Saved under Iraq, Lisa Graziano, Science, World
In northern Iraq hidden beneath a mound, archaeologists have discovered the ancient kingdom of Idu.
The mound sitting on top covering the newfound kingdom is known as Tell Qarqur and stands 32 feet high. The tell is composed of debris left by the city’s occupants of over 4,200 years ago.
Now a modern-day village of Satu Qala sits on top of the mound.
Archaeologists determined the ancient kingdom flourished between 3,300 to 2,900 years ago. Beginning this period, the Assyrian empire had control of the city in order to govern the surrounding territory. When the empire failed, the city gained independence and was renamed Idu. Idu’s short life span was the centerpiece of the kingdom until the Assyrians reconquered it 140 years later.
A survey of the area in 2008 is when researchers were able to determine the name of the ancient empire. It was then when a villager brought research scientists an inscription with engravings bearing the ancient city’s name.
Since surveying the site in 2008, excavations could not begin until 2010 and 2011. Because of the conflicts in Iraq, working on the site was difficult.
Not only does the mound covering the ancient kingdom show evidence of Idu’s past history, recent history also claims Tell Qarqur.
In his 1987 campaign against the Kurds, Saddam Hussein’s army attacked and burnt the modern-day village sitting atop the mound. Visible remnants of the village partially burned in the attack are still evident.
From the excavation site, archaeologists have unearthed intriguing cuneiform inscriptions and artwork that date back thousands of years. The remains excavated date back to Neolithic times when farming was first introduced to the Middle East.
The artwork and inscriptions unearthed provide a glimpse of the city’s extravagant palaces hidden for centuries. In one inscription found, Ba’ilanu the ruler of Idu boasted to his predecessors that the palace he built was greater than any of his father’s.
Several pieces of artwork discovered hint to researchers that Idu became independent during its 140-year reign.
One piece of art reflects a bearded sphinx composed of a human head and a winged lion for its body. Both above and below the sphinx is the inscription that reads, “Palace of Ba’auri, king of the land of Idu, son of Edima, also king of the land of Idu.” The inscription details the city by name.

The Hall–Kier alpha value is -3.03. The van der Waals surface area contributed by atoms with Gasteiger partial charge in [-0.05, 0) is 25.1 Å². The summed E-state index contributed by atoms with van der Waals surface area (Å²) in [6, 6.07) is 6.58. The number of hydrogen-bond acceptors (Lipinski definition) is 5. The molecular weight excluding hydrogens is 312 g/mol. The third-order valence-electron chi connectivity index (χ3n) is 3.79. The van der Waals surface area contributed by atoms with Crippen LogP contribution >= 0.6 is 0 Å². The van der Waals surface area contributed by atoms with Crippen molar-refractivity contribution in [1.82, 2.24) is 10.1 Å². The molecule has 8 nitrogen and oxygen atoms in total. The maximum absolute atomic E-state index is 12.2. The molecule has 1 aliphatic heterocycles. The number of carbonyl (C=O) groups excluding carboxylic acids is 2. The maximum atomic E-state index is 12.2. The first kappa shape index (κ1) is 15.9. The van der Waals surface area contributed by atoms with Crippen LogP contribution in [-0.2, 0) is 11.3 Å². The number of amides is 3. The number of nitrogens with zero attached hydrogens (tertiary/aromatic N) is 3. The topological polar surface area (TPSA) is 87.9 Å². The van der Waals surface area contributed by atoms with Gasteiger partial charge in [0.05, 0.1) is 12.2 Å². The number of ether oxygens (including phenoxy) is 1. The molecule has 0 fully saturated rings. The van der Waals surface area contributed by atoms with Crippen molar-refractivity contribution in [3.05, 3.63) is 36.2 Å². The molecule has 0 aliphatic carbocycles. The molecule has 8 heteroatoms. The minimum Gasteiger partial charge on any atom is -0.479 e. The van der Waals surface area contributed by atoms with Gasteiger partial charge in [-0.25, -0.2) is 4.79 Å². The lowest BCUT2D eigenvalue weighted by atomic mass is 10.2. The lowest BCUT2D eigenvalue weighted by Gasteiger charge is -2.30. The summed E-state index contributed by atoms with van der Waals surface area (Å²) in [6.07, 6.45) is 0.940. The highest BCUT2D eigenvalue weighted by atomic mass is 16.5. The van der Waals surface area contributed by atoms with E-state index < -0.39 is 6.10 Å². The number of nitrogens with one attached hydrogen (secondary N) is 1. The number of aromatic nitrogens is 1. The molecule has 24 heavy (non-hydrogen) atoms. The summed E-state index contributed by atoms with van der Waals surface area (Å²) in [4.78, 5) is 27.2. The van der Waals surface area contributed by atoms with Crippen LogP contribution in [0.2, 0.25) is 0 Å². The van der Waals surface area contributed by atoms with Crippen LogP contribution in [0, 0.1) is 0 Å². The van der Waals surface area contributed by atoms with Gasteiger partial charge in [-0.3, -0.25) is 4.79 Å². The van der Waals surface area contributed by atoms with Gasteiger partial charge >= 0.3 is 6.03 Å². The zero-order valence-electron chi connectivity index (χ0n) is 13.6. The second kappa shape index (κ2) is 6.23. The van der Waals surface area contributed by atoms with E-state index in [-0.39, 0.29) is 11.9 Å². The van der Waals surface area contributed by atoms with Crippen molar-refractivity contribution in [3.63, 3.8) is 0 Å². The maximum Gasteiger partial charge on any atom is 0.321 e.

Another piece found shows a horse being led by a bearded man. Again, both above and below the symbol hold the same inscription as that of the sphinx art.
Through the excavations, researchers found that before Idu became an independent city, other decorated palaces were built. A zigzag patterned plaque was found with the inscription “Palace of Assurnasirpal, (king of the land of Assur).”
This discovery leads researchers to believe that Assurnasirpal must have built a palace at Idu after the city was reconquered by the Assyrians.
One of the other interesting artifacts found is a cylinder dating back 2,600 years, which illustrates a vivid mythical scenario.
The scene on the cylinder shows a man with a bow crouching in front of a griffon that is a typical symbol for a warrior god. Included with these images is a morning star that symbolizes the Goddess Ishtar, a crescent moon that symbolizes the moon god and a solar disc symbolic of the sun god. Also present is the rhomb, which represents fertility.
Currently, excavation is at a standstill. Researchers still need approval from the Kurdistan government and villagers before digging can continue. Some of the village houses will have to be removed from the site for a full-scale excavation to continue.
Although until approved excavation cannot occur, research scientists are continuing to analyze the artifacts already retrieved from the site.
In addition, a survey of the area will be conducted to get a sense of size of Idu’s ancient kingdom that has secretly been hidden under the mound for centuries.
Written by Lisa Graziano